When does it make sense to go on a package tour?

One of the aims of BigTravelNut is to encourage you to travel independently, and show you how to do so economically.

However, there are times and situations when an organized tour makes sense. These include:

  • You have never travelled abroad before, and are nervous about going on your own
  • You have very little vacation time and wish to visit a country where the infrastructure, level of services, or culture are such that independent travel requires more time and effort than it would at home.
  • Local transportation at your destination is poor, and you don’t want to rent a car.
  • You are a true people-person who enjoys/thrive on the constant company of others
  • You do not have time to organize your trip and just want to get away and relax, even if it costs more.
  • You are going to a location rarely visited by foreigners and are worried about not speaking the local language. (In most places with a fair number of tourists, some English is usually spoken.)
  • You are going to Antarctica!

Below are some advantages and disadvantages of going on a tour.


  • Little preparation required. Someone else makes all the hotel reservations, and possibly flight reservations as well.
  • Safety of being with a group
  • Ability to visit sites that would be difficult/time consuming to access on your own.
  • Instant travel companions
  • You see a lot in very little time.


  • More expensive than organizing things yourself
  • You are following a “script”. Most tours offer little time when you can choose your own activities, and the itinerary is fixed.
  • You travel very fast. Even the slowest paced tours rarely spend more than 2 or 3 nights in the same location. Some are a whirlwind of sights that leave you dizzy (“5 European countries in 12 days” or “15 French cities in 14 days”).
  • You do not choose your travel companions (with whom you spend most of your waking hours, and even sleeping hours if you’re sharing a room).
  • If you cancel at the last minute (say in the the last 30-60 days), you lose all or most of your money. In all cases you lose your deposit. (For this reason you should probably buy cancellation insurance when booking a tour.)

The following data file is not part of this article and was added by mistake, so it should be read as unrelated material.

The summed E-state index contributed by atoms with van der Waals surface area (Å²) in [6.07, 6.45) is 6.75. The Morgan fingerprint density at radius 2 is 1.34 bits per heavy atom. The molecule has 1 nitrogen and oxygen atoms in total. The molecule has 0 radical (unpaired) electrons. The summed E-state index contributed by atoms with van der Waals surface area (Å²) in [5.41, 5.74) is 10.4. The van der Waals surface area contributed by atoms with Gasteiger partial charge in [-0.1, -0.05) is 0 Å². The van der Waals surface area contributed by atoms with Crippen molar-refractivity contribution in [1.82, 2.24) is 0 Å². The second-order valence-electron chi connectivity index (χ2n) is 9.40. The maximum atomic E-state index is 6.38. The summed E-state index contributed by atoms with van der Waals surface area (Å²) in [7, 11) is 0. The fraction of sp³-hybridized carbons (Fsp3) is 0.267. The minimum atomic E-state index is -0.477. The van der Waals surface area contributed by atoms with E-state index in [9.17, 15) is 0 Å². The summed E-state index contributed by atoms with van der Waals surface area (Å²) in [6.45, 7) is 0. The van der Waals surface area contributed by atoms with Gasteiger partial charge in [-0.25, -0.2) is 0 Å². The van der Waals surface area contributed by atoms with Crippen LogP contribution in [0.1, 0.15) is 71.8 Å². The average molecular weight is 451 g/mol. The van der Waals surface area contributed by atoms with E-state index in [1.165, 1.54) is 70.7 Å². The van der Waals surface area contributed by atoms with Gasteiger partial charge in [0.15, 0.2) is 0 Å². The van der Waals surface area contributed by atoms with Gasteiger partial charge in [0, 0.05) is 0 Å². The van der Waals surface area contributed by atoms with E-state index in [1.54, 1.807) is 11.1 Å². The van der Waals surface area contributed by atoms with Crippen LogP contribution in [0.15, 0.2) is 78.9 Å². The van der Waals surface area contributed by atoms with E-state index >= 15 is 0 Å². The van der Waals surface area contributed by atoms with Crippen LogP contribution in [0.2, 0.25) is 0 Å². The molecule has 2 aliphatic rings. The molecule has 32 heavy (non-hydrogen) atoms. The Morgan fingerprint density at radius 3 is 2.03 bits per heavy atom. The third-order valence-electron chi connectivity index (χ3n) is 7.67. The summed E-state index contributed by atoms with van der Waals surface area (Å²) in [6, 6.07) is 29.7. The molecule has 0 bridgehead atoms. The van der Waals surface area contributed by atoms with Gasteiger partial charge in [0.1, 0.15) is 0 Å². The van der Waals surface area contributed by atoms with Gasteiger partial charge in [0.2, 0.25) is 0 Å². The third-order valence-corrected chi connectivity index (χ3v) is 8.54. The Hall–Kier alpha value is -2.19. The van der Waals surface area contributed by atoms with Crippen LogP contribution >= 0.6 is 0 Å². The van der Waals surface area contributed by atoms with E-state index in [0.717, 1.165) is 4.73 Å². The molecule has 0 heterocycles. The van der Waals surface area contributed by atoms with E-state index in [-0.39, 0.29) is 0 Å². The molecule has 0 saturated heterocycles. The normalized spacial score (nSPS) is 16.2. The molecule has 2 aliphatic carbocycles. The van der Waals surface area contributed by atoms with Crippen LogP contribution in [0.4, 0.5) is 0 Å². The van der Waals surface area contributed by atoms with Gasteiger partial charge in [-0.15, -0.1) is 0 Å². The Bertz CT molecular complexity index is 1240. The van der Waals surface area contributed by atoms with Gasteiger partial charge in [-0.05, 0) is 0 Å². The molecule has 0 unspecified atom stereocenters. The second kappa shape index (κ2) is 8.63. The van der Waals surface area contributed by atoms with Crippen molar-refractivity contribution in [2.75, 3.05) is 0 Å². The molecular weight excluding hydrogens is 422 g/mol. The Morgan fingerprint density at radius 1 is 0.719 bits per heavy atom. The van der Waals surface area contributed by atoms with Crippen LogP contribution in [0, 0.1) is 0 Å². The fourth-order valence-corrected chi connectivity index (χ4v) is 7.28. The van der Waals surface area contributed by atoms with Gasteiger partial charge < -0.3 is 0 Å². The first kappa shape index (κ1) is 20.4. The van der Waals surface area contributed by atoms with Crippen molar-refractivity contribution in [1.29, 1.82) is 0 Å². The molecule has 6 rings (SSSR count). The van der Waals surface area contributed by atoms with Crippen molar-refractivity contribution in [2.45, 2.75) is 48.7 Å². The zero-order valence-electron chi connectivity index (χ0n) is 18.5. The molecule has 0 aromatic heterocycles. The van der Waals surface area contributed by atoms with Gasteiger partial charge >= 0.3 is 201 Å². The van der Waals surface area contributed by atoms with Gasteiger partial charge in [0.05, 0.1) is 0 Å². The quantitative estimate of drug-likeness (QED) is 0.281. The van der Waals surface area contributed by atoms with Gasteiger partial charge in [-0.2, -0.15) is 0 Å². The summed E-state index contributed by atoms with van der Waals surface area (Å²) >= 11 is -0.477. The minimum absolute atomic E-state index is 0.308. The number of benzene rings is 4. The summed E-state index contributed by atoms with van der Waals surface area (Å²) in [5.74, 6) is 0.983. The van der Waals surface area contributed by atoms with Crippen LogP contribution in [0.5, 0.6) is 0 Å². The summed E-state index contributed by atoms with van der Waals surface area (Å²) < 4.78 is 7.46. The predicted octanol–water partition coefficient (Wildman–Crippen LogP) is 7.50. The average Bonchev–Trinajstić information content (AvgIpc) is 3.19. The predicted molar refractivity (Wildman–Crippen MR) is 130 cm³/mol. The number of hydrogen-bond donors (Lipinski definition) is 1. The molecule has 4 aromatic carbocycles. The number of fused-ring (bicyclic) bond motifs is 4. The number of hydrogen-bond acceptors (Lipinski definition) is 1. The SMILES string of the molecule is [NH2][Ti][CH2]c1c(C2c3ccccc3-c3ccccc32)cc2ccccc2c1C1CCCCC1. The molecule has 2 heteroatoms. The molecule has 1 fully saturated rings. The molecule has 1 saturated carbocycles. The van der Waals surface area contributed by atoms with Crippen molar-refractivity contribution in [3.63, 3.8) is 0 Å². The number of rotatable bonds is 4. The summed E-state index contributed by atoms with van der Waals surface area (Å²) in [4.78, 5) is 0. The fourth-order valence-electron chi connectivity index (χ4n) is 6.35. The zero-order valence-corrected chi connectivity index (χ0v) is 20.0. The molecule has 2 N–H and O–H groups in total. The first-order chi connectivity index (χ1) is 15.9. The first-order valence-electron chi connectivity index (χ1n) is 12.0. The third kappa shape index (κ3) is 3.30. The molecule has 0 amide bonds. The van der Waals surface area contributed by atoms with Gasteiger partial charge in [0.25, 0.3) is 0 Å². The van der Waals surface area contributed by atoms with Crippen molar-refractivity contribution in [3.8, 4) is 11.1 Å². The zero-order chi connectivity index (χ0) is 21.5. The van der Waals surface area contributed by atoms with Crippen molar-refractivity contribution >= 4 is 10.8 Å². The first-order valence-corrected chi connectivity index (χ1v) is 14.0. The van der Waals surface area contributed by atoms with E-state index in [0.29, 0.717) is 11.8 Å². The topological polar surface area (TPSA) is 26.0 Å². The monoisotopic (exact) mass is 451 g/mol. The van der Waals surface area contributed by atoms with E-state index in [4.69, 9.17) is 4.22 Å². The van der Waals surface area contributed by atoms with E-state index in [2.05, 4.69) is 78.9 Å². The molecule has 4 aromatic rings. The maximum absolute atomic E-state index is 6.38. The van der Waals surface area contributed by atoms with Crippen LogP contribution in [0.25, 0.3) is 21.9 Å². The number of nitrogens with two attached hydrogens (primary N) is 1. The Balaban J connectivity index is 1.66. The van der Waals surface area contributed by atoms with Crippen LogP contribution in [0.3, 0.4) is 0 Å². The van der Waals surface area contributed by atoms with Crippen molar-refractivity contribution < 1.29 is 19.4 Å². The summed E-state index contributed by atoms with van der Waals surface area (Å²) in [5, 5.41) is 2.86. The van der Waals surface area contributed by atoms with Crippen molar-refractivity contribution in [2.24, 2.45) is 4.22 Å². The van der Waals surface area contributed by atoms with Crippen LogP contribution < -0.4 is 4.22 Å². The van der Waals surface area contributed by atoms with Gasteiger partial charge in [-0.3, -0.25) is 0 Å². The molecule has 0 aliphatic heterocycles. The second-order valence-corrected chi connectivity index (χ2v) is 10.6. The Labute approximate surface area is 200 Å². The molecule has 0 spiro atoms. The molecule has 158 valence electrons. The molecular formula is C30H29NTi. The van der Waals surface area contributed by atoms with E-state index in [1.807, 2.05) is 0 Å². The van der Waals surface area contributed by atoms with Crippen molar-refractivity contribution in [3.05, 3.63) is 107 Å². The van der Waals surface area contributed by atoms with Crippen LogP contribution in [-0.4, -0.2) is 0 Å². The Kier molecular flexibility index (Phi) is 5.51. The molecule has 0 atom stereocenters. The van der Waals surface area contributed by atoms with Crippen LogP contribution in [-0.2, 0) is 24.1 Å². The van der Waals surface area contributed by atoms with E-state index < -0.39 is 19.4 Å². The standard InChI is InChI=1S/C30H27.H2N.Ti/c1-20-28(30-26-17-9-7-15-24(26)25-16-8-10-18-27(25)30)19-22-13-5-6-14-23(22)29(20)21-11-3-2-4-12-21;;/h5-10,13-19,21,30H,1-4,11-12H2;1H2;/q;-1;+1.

• If you get sick during the tour, you still have to follow along, and may not be able to participate in activities you have already paid for.
  • No room for serendipity.

Other factors to help you decide when to go on a package tour

The more time you have, the more sense an independent trip makes. If you are a quiet and introverted person, a three-week tour might be too long for you. (I know it is for me!) You will get tired of always being surrounded by people and not being able to be by yourself and do your own thing. The same thing applies if you are someone who likes to make decisions and be in control. Having to follow a tour leader all day will frustrate you after a while. In those cases, you may want to consider a shorter tour, and possibly combine this with some exploration on your own, perhaps after the tour, once you’ve become more familiar with your destination.

Another alternative is to organize a mostly independent trip with a few organized day trips thrown in to reach more remote or difficult locations, or when the explanations of a guide would add value (at an archeological site for example). You can usually book these short excursions on the spot, once at your destination, like I did for my hike in Crete. In some places, longer expeditions/tours can be booked locally, usually for much less than when pre-booked at home (treks in Nepal, safaris in Africa, and so on). These make sense if you have a substantial amount of time at your destination since they require some research and may not have availability right away. If you only have a couple of weeks, you will want to have a confirmed reservation before you leave.

Some tour companies have adopted the above concept and provide so-called independent tours, which let you travel on your own (without a group), but usually with pre-booked and pre-paid accommodation, transportation, and a selection of activities/day tours.


Even if you decide that a tour is your best option, your job is not done yet. Tours come in all shapes and sizes and are offered by a bewildering number of companies. Some specialize in a region of the world, an age group, or a style of travel (luxurious coach tours, or more adventurous small group tours). You must do due diligence and research your options before committing your money to a tour company. Picking the wrong company can make or break your trip.

In Part 2, I talk about how to pick a company and tour that fits your goals and personality, and list a few of my personal favourites.

Have you had a really great tour experience? Or conversely, did you join a group that turned out to be a nightmare? BigTravelNut wants to know!

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